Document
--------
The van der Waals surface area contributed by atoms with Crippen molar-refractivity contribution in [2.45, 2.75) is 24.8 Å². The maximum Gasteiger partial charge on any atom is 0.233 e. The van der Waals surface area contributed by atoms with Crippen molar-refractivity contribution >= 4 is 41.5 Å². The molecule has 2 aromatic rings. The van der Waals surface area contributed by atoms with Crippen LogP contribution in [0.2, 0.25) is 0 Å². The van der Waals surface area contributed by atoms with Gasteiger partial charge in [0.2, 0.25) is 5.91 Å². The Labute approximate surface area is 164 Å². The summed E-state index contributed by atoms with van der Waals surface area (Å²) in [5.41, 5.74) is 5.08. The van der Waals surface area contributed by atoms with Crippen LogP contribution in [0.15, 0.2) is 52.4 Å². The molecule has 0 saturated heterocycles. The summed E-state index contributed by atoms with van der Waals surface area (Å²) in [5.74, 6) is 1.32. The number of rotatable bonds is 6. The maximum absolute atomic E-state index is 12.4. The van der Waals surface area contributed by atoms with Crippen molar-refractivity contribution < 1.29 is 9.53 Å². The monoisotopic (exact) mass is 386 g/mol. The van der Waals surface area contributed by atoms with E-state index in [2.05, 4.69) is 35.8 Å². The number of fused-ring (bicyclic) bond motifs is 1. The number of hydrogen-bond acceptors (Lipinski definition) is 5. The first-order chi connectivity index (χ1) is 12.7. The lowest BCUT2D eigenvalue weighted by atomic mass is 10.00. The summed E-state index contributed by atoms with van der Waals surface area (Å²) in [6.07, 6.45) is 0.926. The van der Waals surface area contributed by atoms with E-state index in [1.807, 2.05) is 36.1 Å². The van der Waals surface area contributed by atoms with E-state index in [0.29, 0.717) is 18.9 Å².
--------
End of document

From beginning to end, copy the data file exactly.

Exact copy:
The van der Waals surface area contributed by atoms with Crippen molar-refractivity contribution in [2.45, 2.75) is 24.8 Å². The maximum Gasteiger partial charge on any atom is 0.233 e. The van der Waals surface area contributed by atoms with Crippen molar-refractivity contribution >= 4 is 41.5 Å². The molecule has 2 aromatic rings. The van der Waals surface area contributed by atoms with Crippen LogP contribution in [0.2, 0.25) is 0 Å². The van der Waals surface area contributed by atoms with Gasteiger partial charge in [0.2, 0.25) is 5.91 Å². The Labute approximate surface area is 164 Å². The summed E-state index contributed by atoms with van der Waals surface area (Å²) in [5.41, 5.74) is 5.08. The van der Waals surface area contributed by atoms with Crippen LogP contribution in [0.15, 0.2) is 52.4 Å². The molecule has 0 saturated heterocycles. The summed E-state index contributed by atoms with van der Waals surface area (Å²) in [5.74, 6) is 1.32. The number of rotatable bonds is 6. The maximum absolute atomic E-state index is 12.4. The van der Waals surface area contributed by atoms with Crippen molar-refractivity contribution < 1.29 is 9.53 Å². The monoisotopic (exact) mass is 386 g/mol. The van der Waals surface area contributed by atoms with E-state index in [2.05, 4.69) is 35.8 Å². The number of fused-ring (bicyclic) bond motifs is 1. The number of hydrogen-bond acceptors (Lipinski definition) is 5. The first-order chi connectivity index (χ1) is 12.7. The lowest BCUT2D eigenvalue weighted by atomic mass is 10.00. The summed E-state index contributed by atoms with van der Waals surface area (Å²) in [6.07, 6.45) is 0.926. The van der Waals surface area contributed by atoms with E-state index in [1.807, 2.05) is 36.1 Å². The van der Waals surface area contributed by atoms with E-state index in [0.29, 0.717) is 18.9 Å².